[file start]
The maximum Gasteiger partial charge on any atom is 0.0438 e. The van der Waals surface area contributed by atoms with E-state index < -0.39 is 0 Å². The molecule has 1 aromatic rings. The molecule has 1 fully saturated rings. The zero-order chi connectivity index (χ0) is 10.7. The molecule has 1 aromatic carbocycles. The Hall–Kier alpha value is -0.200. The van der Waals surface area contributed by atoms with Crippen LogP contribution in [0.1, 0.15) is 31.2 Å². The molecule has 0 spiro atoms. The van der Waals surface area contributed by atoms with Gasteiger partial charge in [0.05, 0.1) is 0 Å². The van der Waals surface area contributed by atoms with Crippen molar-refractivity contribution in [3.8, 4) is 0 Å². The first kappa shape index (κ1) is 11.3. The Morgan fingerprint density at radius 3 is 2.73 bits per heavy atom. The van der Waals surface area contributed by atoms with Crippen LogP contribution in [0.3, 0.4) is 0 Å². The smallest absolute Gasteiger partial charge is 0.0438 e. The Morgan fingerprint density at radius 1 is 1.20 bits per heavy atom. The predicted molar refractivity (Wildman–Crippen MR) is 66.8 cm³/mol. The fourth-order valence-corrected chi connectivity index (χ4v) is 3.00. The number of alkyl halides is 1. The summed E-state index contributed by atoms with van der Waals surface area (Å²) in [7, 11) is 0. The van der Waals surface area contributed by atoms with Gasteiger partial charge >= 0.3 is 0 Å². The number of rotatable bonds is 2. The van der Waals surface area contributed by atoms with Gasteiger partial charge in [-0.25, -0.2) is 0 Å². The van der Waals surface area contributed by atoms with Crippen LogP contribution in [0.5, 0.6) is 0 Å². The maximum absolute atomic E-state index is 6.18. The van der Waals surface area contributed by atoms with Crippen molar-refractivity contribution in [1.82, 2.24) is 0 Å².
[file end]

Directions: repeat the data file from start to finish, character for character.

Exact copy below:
The maximum Gasteiger partial charge on any atom is 0.0438 e. The van der Waals surface area contributed by atoms with E-state index < -0.39 is 0 Å². The molecule has 1 aromatic rings. The molecule has 1 fully saturated rings. The zero-order chi connectivity index (χ0) is 10.7. The molecule has 1 aromatic carbocycles. The Hall–Kier alpha value is -0.200. The van der Waals surface area contributed by atoms with Crippen LogP contribution in [0.1, 0.15) is 31.2 Å². The molecule has 0 spiro atoms. The van der Waals surface area contributed by atoms with Gasteiger partial charge in [0.05, 0.1) is 0 Å². The van der Waals surface area contributed by atoms with Crippen molar-refractivity contribution in [3.8, 4) is 0 Å². The first kappa shape index (κ1) is 11.3. The Morgan fingerprint density at radius 3 is 2.73 bits per heavy atom. The van der Waals surface area contributed by atoms with Crippen LogP contribution in [0.3, 0.4) is 0 Å². The smallest absolute Gasteiger partial charge is 0.0438 e. The Morgan fingerprint density at radius 1 is 1.20 bits per heavy atom. The predicted molar refractivity (Wildman–Crippen MR) is 66.8 cm³/mol. The fourth-order valence-corrected chi connectivity index (χ4v) is 3.00. The number of alkyl halides is 1. The summed E-state index contributed by atoms with van der Waals surface area (Å²) in [7, 11) is 0. The van der Waals surface area contributed by atoms with Gasteiger partial charge >= 0.3 is 0 Å². The number of rotatable bonds is 2. The van der Waals surface area contributed by atoms with Gasteiger partial charge in [-0.25, -0.2) is 0 Å². The van der Waals surface area contributed by atoms with Crippen LogP contribution in [0.5, 0.6) is 0 Å². The maximum absolute atomic E-state index is 6.18. The van der Waals surface area contributed by atoms with Crippen molar-refractivity contribution in [1.82, 2.24) is 0 Å².